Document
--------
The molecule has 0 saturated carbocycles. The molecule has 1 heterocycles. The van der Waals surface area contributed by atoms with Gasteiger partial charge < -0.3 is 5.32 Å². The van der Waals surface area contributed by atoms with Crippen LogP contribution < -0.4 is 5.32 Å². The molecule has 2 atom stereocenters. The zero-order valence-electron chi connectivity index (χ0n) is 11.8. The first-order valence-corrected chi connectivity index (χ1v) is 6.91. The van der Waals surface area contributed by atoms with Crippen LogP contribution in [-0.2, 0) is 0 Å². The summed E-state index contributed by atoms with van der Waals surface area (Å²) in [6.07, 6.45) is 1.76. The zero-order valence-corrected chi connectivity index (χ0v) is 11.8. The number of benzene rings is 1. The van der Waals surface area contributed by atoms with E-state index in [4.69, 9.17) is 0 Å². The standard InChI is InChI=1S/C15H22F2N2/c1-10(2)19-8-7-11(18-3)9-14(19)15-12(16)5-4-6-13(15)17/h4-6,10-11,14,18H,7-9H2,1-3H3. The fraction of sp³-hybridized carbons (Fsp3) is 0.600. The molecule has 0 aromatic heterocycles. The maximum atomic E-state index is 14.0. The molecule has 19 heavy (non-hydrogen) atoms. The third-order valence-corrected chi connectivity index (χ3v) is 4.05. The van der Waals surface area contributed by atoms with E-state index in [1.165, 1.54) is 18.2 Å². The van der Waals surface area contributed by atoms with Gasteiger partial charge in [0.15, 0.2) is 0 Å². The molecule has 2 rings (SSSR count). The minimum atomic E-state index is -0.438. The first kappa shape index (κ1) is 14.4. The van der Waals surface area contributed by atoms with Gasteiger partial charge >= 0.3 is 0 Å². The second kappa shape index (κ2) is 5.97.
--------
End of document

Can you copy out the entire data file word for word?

The molecule has 0 saturated carbocycles. The molecule has 1 heterocycles. The van der Waals surface area contributed by atoms with Gasteiger partial charge < -0.3 is 5.32 Å². The van der Waals surface area contributed by atoms with Crippen LogP contribution < -0.4 is 5.32 Å². The molecule has 2 atom stereocenters. The zero-order valence-electron chi connectivity index (χ0n) is 11.8. The first-order valence-corrected chi connectivity index (χ1v) is 6.91. The van der Waals surface area contributed by atoms with Crippen LogP contribution in [-0.2, 0) is 0 Å². The summed E-state index contributed by atoms with van der Waals surface area (Å²) in [6.07, 6.45) is 1.76. The zero-order valence-corrected chi connectivity index (χ0v) is 11.8. The number of benzene rings is 1. The van der Waals surface area contributed by atoms with E-state index in [4.69, 9.17) is 0 Å². The standard InChI is InChI=1S/C15H22F2N2/c1-10(2)19-8-7-11(18-3)9-14(19)15-12(16)5-4-6-13(15)17/h4-6,10-11,14,18H,7-9H2,1-3H3. The fraction of sp³-hybridized carbons (Fsp3) is 0.600. The molecule has 0 aromatic heterocycles. The maximum atomic E-state index is 14.0. The molecule has 19 heavy (non-hydrogen) atoms. The third-order valence-corrected chi connectivity index (χ3v) is 4.05. The van der Waals surface area contributed by atoms with E-state index in [1.165, 1.54) is 18.2 Å². The van der Waals surface area contributed by atoms with Gasteiger partial charge in [0.15, 0.2) is 0 Å². The molecule has 2 rings (SSSR count). The minimum atomic E-state index is -0.438. The first kappa shape index (κ1) is 14.4. The van der Waals surface area contributed by atoms with Gasteiger partial charge >= 0.3 is 0 Å². The second kappa shape index (κ2) is 5.97.